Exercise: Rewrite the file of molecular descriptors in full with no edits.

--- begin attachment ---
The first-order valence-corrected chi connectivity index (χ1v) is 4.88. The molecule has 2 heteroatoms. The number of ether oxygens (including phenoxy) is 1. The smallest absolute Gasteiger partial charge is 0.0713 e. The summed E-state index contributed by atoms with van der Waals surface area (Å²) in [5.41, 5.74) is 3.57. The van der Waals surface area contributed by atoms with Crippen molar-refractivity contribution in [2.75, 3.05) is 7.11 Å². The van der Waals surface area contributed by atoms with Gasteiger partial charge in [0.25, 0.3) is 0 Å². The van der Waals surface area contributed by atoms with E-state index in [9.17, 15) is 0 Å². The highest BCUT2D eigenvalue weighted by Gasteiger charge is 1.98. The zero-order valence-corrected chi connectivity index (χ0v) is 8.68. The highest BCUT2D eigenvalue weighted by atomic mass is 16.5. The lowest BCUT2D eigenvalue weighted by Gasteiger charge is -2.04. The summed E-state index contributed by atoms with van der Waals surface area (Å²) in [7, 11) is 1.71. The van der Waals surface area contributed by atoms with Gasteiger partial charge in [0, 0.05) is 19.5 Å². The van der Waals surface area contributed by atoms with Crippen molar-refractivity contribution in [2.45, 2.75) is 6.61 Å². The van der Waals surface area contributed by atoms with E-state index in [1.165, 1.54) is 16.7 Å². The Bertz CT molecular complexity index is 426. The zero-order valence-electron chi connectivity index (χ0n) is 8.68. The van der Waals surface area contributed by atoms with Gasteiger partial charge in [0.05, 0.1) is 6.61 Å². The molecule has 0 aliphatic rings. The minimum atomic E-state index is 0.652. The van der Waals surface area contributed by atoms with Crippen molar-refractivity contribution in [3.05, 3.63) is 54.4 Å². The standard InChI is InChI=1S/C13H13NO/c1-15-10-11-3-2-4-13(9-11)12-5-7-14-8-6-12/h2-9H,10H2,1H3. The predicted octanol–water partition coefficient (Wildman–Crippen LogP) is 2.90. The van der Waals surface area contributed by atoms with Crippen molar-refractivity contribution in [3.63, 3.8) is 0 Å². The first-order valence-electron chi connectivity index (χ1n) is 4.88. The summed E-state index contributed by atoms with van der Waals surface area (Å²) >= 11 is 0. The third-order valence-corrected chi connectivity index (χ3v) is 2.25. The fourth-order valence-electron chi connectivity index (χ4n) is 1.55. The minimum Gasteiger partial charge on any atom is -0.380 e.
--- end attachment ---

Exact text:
The first-order valence-corrected chi connectivity index (χ1v) is 4.88. The molecule has 2 heteroatoms. The number of ether oxygens (including phenoxy) is 1. The smallest absolute Gasteiger partial charge is 0.0713 e. The summed E-state index contributed by atoms with van der Waals surface area (Å²) in [5.41, 5.74) is 3.57. The van der Waals surface area contributed by atoms with Crippen molar-refractivity contribution in [2.75, 3.05) is 7.11 Å². The van der Waals surface area contributed by atoms with Gasteiger partial charge in [0.25, 0.3) is 0 Å². The van der Waals surface area contributed by atoms with E-state index in [9.17, 15) is 0 Å². The highest BCUT2D eigenvalue weighted by Gasteiger charge is 1.98. The zero-order valence-corrected chi connectivity index (χ0v) is 8.68. The highest BCUT2D eigenvalue weighted by atomic mass is 16.5. The lowest BCUT2D eigenvalue weighted by Gasteiger charge is -2.04. The summed E-state index contributed by atoms with van der Waals surface area (Å²) in [7, 11) is 1.71. The van der Waals surface area contributed by atoms with Gasteiger partial charge in [0, 0.05) is 19.5 Å². The van der Waals surface area contributed by atoms with Crippen molar-refractivity contribution in [2.45, 2.75) is 6.61 Å². The van der Waals surface area contributed by atoms with E-state index in [1.165, 1.54) is 16.7 Å². The Bertz CT molecular complexity index is 426. The zero-order valence-electron chi connectivity index (χ0n) is 8.68. The van der Waals surface area contributed by atoms with Gasteiger partial charge in [0.05, 0.1) is 6.61 Å². The molecule has 0 aliphatic rings. The minimum atomic E-state index is 0.652. The van der Waals surface area contributed by atoms with Crippen molar-refractivity contribution in [3.05, 3.63) is 54.4 Å². The standard InChI is InChI=1S/C13H13NO/c1-15-10-11-3-2-4-13(9-11)12-5-7-14-8-6-12/h2-9H,10H2,1H3. The predicted octanol–water partition coefficient (Wildman–Crippen LogP) is 2.90. The van der Waals surface area contributed by atoms with Crippen molar-refractivity contribution in [3.63, 3.8) is 0 Å². The first-order valence-electron chi connectivity index (χ1n) is 4.88. The summed E-state index contributed by atoms with van der Waals surface area (Å²) >= 11 is 0. The third-order valence-corrected chi connectivity index (χ3v) is 2.25. The fourth-order valence-electron chi connectivity index (χ4n) is 1.55. The minimum Gasteiger partial charge on any atom is -0.380 e.